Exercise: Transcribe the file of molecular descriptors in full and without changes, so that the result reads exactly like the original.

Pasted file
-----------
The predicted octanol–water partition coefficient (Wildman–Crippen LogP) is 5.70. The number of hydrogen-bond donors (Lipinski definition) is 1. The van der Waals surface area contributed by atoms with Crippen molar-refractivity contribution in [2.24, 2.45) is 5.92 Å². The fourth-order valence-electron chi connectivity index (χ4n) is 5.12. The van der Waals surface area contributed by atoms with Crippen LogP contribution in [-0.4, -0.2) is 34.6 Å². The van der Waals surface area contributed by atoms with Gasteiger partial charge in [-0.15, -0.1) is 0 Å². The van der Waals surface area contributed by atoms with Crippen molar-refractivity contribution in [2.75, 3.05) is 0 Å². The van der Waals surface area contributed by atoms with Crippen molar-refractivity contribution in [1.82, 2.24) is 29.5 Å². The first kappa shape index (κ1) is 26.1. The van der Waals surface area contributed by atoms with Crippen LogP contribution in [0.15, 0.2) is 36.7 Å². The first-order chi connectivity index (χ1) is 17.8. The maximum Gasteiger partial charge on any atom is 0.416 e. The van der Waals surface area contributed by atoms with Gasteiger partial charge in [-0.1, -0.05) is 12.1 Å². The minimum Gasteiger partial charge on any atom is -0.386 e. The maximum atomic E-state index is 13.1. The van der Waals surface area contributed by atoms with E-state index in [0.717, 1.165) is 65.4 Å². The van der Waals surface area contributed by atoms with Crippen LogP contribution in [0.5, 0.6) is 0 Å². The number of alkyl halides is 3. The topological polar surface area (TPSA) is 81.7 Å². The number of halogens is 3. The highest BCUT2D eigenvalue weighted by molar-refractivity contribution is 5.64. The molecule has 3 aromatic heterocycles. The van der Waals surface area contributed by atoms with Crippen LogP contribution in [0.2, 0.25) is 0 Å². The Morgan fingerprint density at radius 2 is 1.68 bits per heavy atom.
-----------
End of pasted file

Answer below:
The predicted octanol–water partition coefficient (Wildman–Crippen LogP) is 5.70. The number of hydrogen-bond donors (Lipinski definition) is 1. The van der Waals surface area contributed by atoms with Crippen molar-refractivity contribution in [2.24, 2.45) is 5.92 Å². The fourth-order valence-electron chi connectivity index (χ4n) is 5.12. The van der Waals surface area contributed by atoms with Crippen LogP contribution in [-0.4, -0.2) is 34.6 Å². The van der Waals surface area contributed by atoms with Gasteiger partial charge in [-0.15, -0.1) is 0 Å². The van der Waals surface area contributed by atoms with Crippen molar-refractivity contribution in [2.75, 3.05) is 0 Å². The van der Waals surface area contributed by atoms with Crippen molar-refractivity contribution in [1.82, 2.24) is 29.5 Å². The first kappa shape index (κ1) is 26.1. The van der Waals surface area contributed by atoms with Crippen LogP contribution in [0.15, 0.2) is 36.7 Å². The first-order chi connectivity index (χ1) is 17.8. The maximum Gasteiger partial charge on any atom is 0.416 e. The van der Waals surface area contributed by atoms with Gasteiger partial charge in [-0.1, -0.05) is 12.1 Å². The minimum Gasteiger partial charge on any atom is -0.386 e. The maximum atomic E-state index is 13.1. The van der Waals surface area contributed by atoms with E-state index in [0.717, 1.165) is 65.4 Å². The van der Waals surface area contributed by atoms with Crippen LogP contribution in [0.5, 0.6) is 0 Å². The number of alkyl halides is 3. The topological polar surface area (TPSA) is 81.7 Å². The number of halogens is 3. The highest BCUT2D eigenvalue weighted by molar-refractivity contribution is 5.64. The molecule has 3 aromatic heterocycles. The van der Waals surface area contributed by atoms with Crippen LogP contribution in [0.2, 0.25) is 0 Å². The Morgan fingerprint density at radius 2 is 1.68 bits per heavy atom.